i.nd improvement for agricultural
purposes. ���. yy
; Full information concerning regu- ~"
ations regarding pre-emptions, la.
given ln Bulletin No, 1^ Land Series, -
"How to Pre-empt Land," copies'* el
ivhlch can be obtained free of charg9
by addressing the. Department of
Lands, Victoria, B.C, or to any Government Agent. ...'..'-....'.
Records   will   be  granted  covering -
only land  suitable   for   'agricultural;
'purposes,  and which is  riot timber- '
land,  i.e.,  carrying  over  6,000  board *'
feet per acre weat of the Coast Range
and  8,000  feet per acre  east  of  thai
Applications for pre-emptions aro
.o be addressed to the Land Commissioner of the Land Recording -Division, ln which the land applied for
is situated, and are made on printed
forms, copies of which can -be obtained from the Land Commissioner.
Pre-emptions must be occupied foi
flv�� years and improvements made
to value of $10 par acre, including
clearing and cultivating at least Ave -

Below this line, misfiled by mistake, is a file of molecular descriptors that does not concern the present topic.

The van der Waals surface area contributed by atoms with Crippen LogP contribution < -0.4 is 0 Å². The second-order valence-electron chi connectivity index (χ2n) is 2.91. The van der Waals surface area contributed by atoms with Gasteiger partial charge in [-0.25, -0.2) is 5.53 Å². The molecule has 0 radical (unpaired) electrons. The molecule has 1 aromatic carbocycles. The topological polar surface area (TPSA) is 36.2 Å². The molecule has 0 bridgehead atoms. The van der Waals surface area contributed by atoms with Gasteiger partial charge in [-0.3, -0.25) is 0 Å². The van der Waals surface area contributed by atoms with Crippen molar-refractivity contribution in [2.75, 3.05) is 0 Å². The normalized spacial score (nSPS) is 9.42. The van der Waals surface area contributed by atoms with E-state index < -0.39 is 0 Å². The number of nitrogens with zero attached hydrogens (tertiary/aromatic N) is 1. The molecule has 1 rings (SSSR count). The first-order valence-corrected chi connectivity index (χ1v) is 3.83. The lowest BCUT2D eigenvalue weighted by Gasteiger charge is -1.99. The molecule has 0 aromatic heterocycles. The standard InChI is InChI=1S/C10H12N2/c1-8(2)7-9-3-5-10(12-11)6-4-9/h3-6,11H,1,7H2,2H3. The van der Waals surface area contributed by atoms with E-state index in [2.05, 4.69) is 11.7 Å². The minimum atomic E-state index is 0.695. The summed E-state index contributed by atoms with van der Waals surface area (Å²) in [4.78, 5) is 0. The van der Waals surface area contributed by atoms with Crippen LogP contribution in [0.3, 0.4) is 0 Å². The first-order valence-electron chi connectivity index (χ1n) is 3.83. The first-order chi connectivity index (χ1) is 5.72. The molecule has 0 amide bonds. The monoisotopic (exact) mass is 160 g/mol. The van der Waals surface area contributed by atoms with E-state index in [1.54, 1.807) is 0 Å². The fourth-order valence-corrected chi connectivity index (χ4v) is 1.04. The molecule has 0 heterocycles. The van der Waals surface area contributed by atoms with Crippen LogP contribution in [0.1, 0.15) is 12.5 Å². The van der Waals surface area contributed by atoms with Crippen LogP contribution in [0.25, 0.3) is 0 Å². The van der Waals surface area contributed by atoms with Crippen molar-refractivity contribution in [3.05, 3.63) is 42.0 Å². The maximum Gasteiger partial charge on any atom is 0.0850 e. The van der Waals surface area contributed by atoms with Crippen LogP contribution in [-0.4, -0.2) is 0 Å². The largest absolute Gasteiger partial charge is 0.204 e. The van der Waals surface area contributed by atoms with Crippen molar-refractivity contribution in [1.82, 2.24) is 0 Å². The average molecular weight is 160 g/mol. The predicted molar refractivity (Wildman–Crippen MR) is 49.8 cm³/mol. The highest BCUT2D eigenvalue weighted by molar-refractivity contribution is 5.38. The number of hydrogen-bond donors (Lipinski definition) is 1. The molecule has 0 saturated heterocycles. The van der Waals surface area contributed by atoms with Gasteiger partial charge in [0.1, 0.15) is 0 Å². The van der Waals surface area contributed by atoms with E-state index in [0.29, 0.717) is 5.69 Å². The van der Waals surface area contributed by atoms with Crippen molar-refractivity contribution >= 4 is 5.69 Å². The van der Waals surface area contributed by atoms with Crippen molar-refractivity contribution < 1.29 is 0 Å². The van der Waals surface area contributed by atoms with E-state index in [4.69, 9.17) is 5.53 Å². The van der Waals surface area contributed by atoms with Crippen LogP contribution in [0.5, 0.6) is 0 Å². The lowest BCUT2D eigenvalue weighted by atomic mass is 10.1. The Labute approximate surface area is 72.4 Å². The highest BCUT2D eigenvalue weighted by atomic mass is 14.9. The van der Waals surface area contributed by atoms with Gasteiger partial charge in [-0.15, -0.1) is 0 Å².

acres, before a Crown Grant can be
��� For more detailed information see
the Bulletin "How to Pre-empt
Applications are received for purchase of vacant and unreserved
Crown lands, not being timberland,
tor^agricuitural purposes; minimum
price of first-class (ai^.bl'e)'land U )5
per aore, and second-claaa (grazing)
land $2.50 per acre. Further information regarding purchase or lease
of Crown lands is given ln Bulletin
No, 10, Land Series, "Purohas* and
Lease qf Crown Lands."
Mill, factory, .or industrial sites on
timber land, not exoaedlng"40 aorea,
may be purchased or leased, the conditions including payment " of
Uneurveyed areas, not exoeedlng 20
acrea, may be leased as homesltes,
conditional upon a dwelling being
erected in the first year, title being .
abtainabln after residence and Improvement dtmdittons are fulfilled
and land has been surveyed.
LEA8E8 .